Many things can go wrong at line 27 because the simple method I'm using to execute the tool have very little control over what happens there, in an improved implementation we should use modules like IPC::Run3 to control the execution of the tools and act appropriately on any failures that might occur, yet one of the interesting features of Perl is that you can make prototypes like this quickly and trefine them later.

In lines 28 & 29 'pod.pdf' is sent to the browser, and when the parse method returns, $dir variable goes out of scope and the object File::Temp is destroyed, deleting the temporary directory along with everything inside it.

Once this module is stored in the right place, where CPAN places it when  the module is packaged as instructed in perlmodlib (though now just for testing you may put in the same directory of Pod::Simple::HTML).

Finally a new content type (PDF) must be added, now this is very easy just add it to the hash %content_types (line 12) and that's it, we have a server capable of showing POD in over a dozen formats:

 1 #!/usr/bin/perl
 3 use Modern::Perl;
 4 use CGI;
 5 use CGI::Carp 'fatalsToBrowser';
 6 use Pod::Simple::Search;
 7 use Pod::Simple::HTML;
 9 my %content_types = (
10     RTF    => "application/rtf",
11     LaTeX  => "application/x-latex",
12     PDF    => "application/pdf",
13 );
14 my @wikis   = qw(Usemod Twiki Template Kwiki Confluence Moinmoin Tiddlywiki Mediawiki Textile);
15 my %formats = (
16     ( map { $_ => "Pod::Simple::$_" } keys %content_types ),
17     ( map { $_ => "Pod::Simple::Wiki::$_" } @wikis )
18 );
20 my $q        = new CGI;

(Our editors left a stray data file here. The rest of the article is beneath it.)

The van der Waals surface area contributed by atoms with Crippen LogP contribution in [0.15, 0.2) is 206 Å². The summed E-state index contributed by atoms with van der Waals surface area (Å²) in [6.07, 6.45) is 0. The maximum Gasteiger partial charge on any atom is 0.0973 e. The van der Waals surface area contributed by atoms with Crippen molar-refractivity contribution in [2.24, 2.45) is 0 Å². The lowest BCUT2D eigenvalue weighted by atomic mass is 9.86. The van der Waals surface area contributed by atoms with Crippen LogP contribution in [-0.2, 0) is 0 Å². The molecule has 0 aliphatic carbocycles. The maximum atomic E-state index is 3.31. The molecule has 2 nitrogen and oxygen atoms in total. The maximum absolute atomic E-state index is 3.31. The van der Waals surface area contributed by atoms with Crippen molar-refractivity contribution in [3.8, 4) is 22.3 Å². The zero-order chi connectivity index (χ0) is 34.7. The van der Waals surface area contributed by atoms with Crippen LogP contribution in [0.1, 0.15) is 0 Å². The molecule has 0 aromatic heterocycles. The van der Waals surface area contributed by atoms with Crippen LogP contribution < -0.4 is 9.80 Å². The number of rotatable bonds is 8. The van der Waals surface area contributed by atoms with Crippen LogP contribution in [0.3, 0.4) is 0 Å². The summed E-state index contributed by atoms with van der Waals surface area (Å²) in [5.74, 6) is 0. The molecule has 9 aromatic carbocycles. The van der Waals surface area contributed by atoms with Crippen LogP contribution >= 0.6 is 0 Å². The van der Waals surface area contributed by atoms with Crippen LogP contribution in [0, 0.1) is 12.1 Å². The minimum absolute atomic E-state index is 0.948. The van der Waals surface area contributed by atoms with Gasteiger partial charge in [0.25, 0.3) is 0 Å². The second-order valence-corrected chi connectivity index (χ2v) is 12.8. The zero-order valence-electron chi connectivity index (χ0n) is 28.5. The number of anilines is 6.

21 my $filename = Pod::Simple::Search->new->inc(1)->find( $q->param("pod") );
22 my $format   = $q->param("format") || "HTML";
23 given ($format) {
24     when ("source") {
25         print $q->header("text/plain");
26         open POD, $filename;
27         print $_ while (<POD>);
28     }
29     when ('HTML') {
30         my $parser = Pod::Simple::HTML->new;
31         print $q->header("text/html");
32         $parser->perldoc_url_prefix( $q->url( -path_info => 1 ) . "?pod=" );
33         my $footer = "<hr>"
34             . join( " ", map { make_link($_) } "source", keys %content_types )
35             . " | Wiki formats: "
36             . join( " ", map { make_link($_) } @wikis );
37         $parser->html_footer(qq[\n<!-- end doc -->\n\n$footer</body></html>\n]);
38         $parser->output_fh(*STDOUT);
39         $parser->parse_file($filename);
40     }
41     when (%formats) {
42         my $class = $formats{$format};
43         eval "require $class";
44         print $q->header( $content_types{$format} || "text/plain" );
45         $class->filter($filename);
46     }
47     default {
48         die("Formato desconocido '$format'");
49     }
50 }
52 sub make_link {
53     my $fmt = shift;
54     $q->a( { href => $q->url( -path_info => 1, -query => 1 ) . "\&format=$fmt" }, $fmt );
55 }

Sunday, November 15, 2009

Perl documetantion tools

[Original spanish source]
Perl has its own documentation format called POD (Plain Old Documentation), this format is structured and was specifically designed to be easily manipulated. POD is used not only as a tool for documenting Perl, but as Wiki language and even for book writing.

In perl the most popular tool for reading the documentation is perldoc, that works in the same way that the unix man(1), to show the IO::File module documentation:

$ perldoc IO::Handle

we may get the manuals in LaTeX o html format just by adding options to perldoc: